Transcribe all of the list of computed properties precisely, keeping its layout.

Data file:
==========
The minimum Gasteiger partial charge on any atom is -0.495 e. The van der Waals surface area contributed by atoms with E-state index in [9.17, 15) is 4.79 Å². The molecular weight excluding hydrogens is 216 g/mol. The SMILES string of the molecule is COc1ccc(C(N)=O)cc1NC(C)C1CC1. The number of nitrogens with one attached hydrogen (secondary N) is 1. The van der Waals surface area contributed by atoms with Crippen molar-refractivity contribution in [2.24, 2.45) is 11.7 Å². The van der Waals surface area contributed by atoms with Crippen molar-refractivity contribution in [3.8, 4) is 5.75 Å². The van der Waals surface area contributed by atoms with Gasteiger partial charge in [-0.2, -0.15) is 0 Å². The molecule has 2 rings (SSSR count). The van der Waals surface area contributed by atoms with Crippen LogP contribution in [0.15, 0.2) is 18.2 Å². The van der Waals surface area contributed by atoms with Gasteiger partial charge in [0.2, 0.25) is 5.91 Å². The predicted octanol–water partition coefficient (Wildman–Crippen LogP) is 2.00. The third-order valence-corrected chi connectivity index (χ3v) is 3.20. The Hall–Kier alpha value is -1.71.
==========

The minimum Gasteiger partial charge on any atom is -0.495 e. The van der Waals surface area contributed by atoms with E-state index in [9.17, 15) is 4.79 Å². The molecular weight excluding hydrogens is 216 g/mol. The SMILES string of the molecule is COc1ccc(C(N)=O)cc1NC(C)C1CC1. The number of nitrogens with one attached hydrogen (secondary N) is 1. The van der Waals surface area contributed by atoms with Crippen molar-refractivity contribution in [2.24, 2.45) is 11.7 Å². The van der Waals surface area contributed by atoms with Crippen molar-refractivity contribution in [3.8, 4) is 5.75 Å². The van der Waals surface area contributed by atoms with Gasteiger partial charge in [-0.2, -0.15) is 0 Å². The molecule has 2 rings (SSSR count). The van der Waals surface area contributed by atoms with Crippen LogP contribution in [0.15, 0.2) is 18.2 Å². The van der Waals surface area contributed by atoms with Gasteiger partial charge in [0.2, 0.25) is 5.91 Å². The predicted octanol–water partition coefficient (Wildman–Crippen LogP) is 2.00. The third-order valence-corrected chi connectivity index (χ3v) is 3.20. The Hall–Kier alpha value is -1.71.